Where a buyer commences to hold all of the shares in a company (including a company acting as trustee of a trust), they are highly likely to be appointed as a director of that company.
Although being a director in itself does not make the director personally liable for the debts of the company, there are two types of tax debts that are major exceptions to this rule, being PAYG withholding (‘PAYGW’) and compulsory employee superannuation guarantee (‘SG’).
That is, directors can be made personally liable for any outstanding PAYGW or SG, even if they were not a director at the time the debt was incurred.
Therefore, a key component of the due diligence process undertaken by a potential purchaser should be an assessment of whether the company is up-to-date with its PAYGW and SG obligations (as part of this, a potential buyer should also consider whether any ‘contractors’ to whom payments were made would be seen as ’employees’ in the eyes of the ATO).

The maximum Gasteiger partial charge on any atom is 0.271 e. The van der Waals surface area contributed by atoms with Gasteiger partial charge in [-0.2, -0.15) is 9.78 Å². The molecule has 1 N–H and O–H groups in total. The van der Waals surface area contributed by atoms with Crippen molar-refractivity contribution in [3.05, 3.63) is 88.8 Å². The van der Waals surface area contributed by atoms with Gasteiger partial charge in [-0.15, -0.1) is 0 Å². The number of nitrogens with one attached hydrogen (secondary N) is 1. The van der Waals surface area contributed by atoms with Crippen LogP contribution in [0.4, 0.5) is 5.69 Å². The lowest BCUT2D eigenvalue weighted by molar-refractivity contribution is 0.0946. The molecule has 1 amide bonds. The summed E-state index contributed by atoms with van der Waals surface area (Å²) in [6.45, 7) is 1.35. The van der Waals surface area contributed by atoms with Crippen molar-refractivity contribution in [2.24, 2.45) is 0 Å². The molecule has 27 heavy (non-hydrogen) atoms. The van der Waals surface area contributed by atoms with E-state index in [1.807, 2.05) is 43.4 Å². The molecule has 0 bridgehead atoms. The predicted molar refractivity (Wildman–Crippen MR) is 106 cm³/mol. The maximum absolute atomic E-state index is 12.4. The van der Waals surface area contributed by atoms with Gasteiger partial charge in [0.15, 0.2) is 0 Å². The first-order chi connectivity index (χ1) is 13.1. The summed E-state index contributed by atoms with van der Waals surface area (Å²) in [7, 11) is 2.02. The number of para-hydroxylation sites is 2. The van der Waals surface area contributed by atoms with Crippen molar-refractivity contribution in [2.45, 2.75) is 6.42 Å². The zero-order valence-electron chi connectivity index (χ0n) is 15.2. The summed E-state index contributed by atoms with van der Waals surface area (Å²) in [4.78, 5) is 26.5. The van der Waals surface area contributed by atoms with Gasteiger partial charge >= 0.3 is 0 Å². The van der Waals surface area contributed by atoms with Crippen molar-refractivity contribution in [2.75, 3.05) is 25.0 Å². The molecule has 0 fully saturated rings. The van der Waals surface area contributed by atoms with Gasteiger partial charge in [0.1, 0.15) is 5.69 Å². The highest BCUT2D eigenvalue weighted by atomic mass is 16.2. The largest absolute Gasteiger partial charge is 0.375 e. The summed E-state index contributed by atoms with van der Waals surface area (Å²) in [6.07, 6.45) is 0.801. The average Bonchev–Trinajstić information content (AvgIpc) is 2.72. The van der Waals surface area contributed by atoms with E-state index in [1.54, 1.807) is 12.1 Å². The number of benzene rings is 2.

The buyer will also ordinarily want the vendor to provide some kind of indemnity in relation to the buyer’s PAYGW and SG exposure.
Note also, however, that the ‘old’ directors do not cease to have exposure to unpaid PAYGW and SG. That is, both the ‘old’ and ‘new’ directors are all jointly and severally liable for these debts. This position does not alter even if a director resigns before the due date for payment of a relevant amount to the ATO.